Claiming the World
As Victorian women began looking towards the larger world, they also demanded to be recognized in the arts and sciences. Traveling in the 1900s was a man’s pursuit and women were not admitted to the professional and academic organizations that funded travel expeditions. London’s prestigious Royal Geographical Society stated, “The professional female globetrotter is one of the horrors of the latter end of the 19th century.” Despite this, women travelers contributed as much or more to the fields of anthropology, botany and ethnography than many of their male contemporaries.
Pioneering in a foreign land allowed women to have an authoritative voice in an era when few women had careers outside the home. Women contributed substantially to the fields of natural history, cultural anthropology, botany, museum collecting and medicine.
As Britain and other western countries colonized the world, male explorers were funded by geographical societies and focused their time on mapping newly acquired territories. Women, on the other hand were observing and collecting information about people, plants and animals, contributing greatly to the understanding of such regions before they were changed by outside influences. Because their expeditions were not funded by the geographic societies, women relied on indigenous people to help them survive; this intimate contact enabled women to record cultural and social information, creating the foundation for the field of social anthropology.
Women found that museums would pay for the natural and cultural specimens they collected. Travel writing and lecturing also helped women provide for themselves and support the freedoms they enjoyed while traveling. Eventually women like Isabella Bird and Mary Kingsley were recognized for their geographic accomplishments and gained membership to the Royal Geographic Society.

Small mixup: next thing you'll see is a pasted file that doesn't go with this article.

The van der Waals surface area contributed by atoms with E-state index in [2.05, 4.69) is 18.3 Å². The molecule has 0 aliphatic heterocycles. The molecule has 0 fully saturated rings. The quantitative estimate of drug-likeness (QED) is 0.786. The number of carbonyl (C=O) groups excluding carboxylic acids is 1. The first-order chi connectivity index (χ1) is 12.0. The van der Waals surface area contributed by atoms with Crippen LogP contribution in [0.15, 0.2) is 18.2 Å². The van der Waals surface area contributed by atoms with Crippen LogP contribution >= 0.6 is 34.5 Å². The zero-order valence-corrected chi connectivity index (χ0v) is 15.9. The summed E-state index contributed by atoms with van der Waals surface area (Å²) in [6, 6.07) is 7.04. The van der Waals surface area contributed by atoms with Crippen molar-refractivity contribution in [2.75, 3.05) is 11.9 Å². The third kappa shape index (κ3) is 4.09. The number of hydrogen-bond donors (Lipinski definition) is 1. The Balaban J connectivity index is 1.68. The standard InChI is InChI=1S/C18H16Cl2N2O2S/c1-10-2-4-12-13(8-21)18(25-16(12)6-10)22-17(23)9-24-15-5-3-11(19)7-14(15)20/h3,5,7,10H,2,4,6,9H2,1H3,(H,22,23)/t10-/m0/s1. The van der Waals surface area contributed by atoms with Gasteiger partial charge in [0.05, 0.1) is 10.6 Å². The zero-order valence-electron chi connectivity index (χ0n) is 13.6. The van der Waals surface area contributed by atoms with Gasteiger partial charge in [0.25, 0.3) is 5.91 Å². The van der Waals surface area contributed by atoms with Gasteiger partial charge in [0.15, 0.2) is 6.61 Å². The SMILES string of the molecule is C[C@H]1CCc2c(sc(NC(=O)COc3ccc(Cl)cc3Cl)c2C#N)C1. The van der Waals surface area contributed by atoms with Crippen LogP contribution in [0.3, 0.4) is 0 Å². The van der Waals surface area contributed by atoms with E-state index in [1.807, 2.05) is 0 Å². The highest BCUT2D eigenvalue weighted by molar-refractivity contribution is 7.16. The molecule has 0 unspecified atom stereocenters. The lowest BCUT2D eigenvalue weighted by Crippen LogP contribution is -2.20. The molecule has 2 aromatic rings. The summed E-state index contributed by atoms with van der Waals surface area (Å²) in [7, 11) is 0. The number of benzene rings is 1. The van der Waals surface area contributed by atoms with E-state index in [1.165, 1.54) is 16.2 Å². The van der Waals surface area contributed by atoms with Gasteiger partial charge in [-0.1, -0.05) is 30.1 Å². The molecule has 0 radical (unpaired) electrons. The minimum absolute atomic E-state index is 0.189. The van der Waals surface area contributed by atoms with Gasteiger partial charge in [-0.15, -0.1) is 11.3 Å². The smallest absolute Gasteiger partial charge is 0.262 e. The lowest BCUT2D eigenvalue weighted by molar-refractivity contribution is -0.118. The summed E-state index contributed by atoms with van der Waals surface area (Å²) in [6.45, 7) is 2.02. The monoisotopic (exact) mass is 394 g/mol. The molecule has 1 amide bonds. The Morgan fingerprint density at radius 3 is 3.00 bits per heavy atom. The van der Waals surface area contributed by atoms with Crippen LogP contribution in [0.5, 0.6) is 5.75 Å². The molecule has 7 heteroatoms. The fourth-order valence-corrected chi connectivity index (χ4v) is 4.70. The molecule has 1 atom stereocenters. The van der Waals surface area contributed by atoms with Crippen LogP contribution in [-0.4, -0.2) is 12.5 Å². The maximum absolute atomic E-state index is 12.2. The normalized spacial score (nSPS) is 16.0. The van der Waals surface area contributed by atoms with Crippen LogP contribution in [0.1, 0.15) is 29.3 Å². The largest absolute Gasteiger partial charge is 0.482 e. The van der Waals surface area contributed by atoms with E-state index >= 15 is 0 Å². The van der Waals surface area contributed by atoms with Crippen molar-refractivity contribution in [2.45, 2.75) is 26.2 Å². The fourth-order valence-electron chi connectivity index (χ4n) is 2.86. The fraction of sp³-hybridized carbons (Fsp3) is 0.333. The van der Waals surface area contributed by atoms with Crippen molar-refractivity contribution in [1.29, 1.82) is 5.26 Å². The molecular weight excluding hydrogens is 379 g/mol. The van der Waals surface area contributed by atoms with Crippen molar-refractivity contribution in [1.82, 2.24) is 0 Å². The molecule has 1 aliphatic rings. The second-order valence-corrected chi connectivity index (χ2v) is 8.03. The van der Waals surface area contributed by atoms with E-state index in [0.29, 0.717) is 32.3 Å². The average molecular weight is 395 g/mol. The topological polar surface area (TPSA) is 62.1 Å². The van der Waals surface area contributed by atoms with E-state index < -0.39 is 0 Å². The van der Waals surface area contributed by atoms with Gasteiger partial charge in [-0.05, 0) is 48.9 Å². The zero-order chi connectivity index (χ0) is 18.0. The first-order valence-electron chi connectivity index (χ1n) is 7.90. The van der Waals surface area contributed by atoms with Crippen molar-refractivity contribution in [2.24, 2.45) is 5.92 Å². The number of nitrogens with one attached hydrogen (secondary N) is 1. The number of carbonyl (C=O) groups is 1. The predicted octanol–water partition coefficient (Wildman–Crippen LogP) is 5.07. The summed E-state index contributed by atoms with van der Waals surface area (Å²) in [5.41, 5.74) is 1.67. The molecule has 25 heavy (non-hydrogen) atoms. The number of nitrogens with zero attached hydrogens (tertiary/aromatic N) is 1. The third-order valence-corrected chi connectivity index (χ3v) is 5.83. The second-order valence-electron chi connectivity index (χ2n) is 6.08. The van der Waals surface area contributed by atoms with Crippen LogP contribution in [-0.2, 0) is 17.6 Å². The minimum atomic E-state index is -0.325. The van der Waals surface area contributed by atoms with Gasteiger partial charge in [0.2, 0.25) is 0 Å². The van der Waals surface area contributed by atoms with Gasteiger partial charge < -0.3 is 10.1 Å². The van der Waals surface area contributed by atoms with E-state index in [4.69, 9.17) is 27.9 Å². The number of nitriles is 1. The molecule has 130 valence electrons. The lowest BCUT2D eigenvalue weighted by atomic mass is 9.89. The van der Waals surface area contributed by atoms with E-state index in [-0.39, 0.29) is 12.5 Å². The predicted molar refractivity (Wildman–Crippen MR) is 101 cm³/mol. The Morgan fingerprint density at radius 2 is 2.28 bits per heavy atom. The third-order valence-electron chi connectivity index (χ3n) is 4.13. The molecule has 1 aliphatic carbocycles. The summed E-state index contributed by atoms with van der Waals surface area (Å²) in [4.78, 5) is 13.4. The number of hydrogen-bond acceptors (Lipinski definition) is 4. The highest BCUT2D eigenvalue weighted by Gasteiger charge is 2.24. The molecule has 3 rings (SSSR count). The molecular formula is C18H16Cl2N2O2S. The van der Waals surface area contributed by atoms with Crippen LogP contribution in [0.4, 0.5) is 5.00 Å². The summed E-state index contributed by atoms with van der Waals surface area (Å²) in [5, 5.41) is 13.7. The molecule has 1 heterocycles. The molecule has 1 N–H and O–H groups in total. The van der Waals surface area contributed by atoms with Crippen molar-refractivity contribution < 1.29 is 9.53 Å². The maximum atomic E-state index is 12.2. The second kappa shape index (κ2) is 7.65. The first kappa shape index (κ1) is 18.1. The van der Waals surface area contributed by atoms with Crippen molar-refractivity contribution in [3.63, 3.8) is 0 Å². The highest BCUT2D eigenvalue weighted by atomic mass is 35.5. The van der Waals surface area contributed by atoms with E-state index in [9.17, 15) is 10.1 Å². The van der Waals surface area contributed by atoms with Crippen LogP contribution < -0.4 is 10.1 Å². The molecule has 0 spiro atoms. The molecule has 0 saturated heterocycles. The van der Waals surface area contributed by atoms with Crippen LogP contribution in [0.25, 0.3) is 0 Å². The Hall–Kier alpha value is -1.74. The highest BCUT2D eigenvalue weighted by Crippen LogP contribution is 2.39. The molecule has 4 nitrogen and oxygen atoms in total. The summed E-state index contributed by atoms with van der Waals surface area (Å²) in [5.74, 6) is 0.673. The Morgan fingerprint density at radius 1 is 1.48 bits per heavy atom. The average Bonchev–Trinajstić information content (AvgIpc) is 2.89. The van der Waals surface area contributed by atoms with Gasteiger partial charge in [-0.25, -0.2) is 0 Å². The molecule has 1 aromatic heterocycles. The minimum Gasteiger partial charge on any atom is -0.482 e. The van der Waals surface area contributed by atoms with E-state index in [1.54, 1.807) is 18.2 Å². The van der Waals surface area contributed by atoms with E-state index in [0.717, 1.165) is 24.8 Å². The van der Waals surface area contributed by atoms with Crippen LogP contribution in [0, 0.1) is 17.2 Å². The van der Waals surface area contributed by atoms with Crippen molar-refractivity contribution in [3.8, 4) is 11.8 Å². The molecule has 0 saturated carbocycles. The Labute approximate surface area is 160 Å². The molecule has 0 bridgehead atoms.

Here are four women that claimed the world through their travels and explorations of North American, Africa and Asia:
Mary Kingsley 1862 -1900
“We each recognized we belonged to that same section of the human race with whom it is better to drink than to fight.” –Mary Kingsley of the Fang Tribe she studied in Africa
Mary Kingsley believed that courage and integrity could help her through any situation. Once a sickly spinster with no formal education, Mary became known for her courage, intelligence, charm and humor and was the 19th century’s foremost expert on West Africa.
Born in Victorian England, Mary had a very sad childhood spent caring for her ailing mother. In order to escape the monotony of her life she would sneak away to her father’s study and read books on travel. At the age of 30, after both her parents had died, she decided to make those stories a reality and headed off to see the Africa of her imagination.
On African soil
During her journey, Mary found that she was no longer sick; she also found a love of nature and the keen sense of humor for which she became famous. Her travel books and lectures are some of the wittiest and most entertaining ever written.
Mary led solo expeditions into the Congo region of Africa in 1893 and in 1895. She collected fish, insects and reptile specimens for the British Museum in London. She also recorded native religious beliefs while collecting scared objects, called fetishes. During her expeditions, she traveled as a trader, believing it was the best way to collect the “fish and fetish” that she was after and gain the confidence of the local tribes she was studying.